Introduced in 2005, the EU ETS has been a key climate policy tool aimed at reducing greenhouse gas emissions in the European Union by incentivising companies to burn less fossil fuels. The EU ETS is a “cap and trade” scheme: The overall volume of greenhouse gases that can be emitted by stationary installations such as power plants and industrial plants in the European Union is subject to a cap (or limit) set by the European Commission, which corresponds to the sum of emission allowances. To achieve the EU’s goal of net-zero emissions by 2050 this cap is gradually reduced each year. Companies must acquire allowances for each tonne of carbon they emit either by purchasing them on the carbon market or through EU ETS auctions. They can also trade emission allowances they do not need.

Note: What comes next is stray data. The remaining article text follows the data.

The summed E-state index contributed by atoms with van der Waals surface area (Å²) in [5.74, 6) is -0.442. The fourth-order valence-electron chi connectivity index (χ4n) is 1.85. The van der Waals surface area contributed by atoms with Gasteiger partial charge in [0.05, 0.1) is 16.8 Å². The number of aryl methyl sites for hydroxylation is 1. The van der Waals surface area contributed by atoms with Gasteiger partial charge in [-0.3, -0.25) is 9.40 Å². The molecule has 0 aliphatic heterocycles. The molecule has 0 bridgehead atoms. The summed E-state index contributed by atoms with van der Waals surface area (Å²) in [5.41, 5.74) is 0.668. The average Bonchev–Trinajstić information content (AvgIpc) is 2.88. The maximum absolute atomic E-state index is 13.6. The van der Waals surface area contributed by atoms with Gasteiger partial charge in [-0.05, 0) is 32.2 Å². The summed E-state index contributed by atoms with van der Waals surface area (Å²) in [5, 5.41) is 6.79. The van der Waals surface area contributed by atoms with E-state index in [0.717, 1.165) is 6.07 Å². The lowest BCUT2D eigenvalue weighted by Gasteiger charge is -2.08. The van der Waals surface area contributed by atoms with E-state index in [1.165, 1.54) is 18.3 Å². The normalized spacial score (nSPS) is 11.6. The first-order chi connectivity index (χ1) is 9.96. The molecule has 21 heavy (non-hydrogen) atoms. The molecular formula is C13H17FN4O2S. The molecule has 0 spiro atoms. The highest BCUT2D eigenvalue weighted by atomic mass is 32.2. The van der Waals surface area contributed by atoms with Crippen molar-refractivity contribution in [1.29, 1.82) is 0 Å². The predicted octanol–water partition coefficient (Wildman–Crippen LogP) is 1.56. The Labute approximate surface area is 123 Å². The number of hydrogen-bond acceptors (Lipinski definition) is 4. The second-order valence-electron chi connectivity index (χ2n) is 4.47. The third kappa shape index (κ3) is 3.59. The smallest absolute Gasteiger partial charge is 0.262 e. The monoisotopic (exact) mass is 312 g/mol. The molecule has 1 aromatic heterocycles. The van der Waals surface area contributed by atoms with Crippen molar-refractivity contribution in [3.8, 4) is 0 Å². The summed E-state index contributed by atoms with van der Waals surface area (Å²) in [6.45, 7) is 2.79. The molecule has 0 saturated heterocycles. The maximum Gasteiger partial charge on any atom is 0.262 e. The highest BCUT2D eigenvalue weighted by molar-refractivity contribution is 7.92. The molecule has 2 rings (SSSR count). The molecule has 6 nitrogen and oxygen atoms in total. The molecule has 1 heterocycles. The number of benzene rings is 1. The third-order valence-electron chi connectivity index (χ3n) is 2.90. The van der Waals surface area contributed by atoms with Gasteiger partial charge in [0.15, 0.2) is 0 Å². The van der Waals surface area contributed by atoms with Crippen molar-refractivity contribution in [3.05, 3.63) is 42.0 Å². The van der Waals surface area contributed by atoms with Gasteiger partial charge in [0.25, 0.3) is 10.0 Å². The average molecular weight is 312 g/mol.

When it was introduced, the EU ETS already posed the risk of “carbon leakage”, a practice where companies move carbon-intensive production abroad to circumvent strict European emission standards and avoid having to acquire the necessary allowances. Today, carbon leakage is addressed by allocating free certificates to producers in energy-intensive sectors. However, to achieve climate targets, this system of free certificates will be gradually phased out until it is completely discontinued in 2034. In order to prevent producers from circumventing the EU ETS by shifting production – and as a result greenhouse gases – to non-EU countries, the CBAM is designed to combat not only carbon leakage but also reduce global carbon emissions (Article 1(1) CBAM Regulation). Companies must therefore pay the same carbon price for the emissions of certain imported goods as they would under the EU ETS. This is ultimately intended to level the playing field for European companies.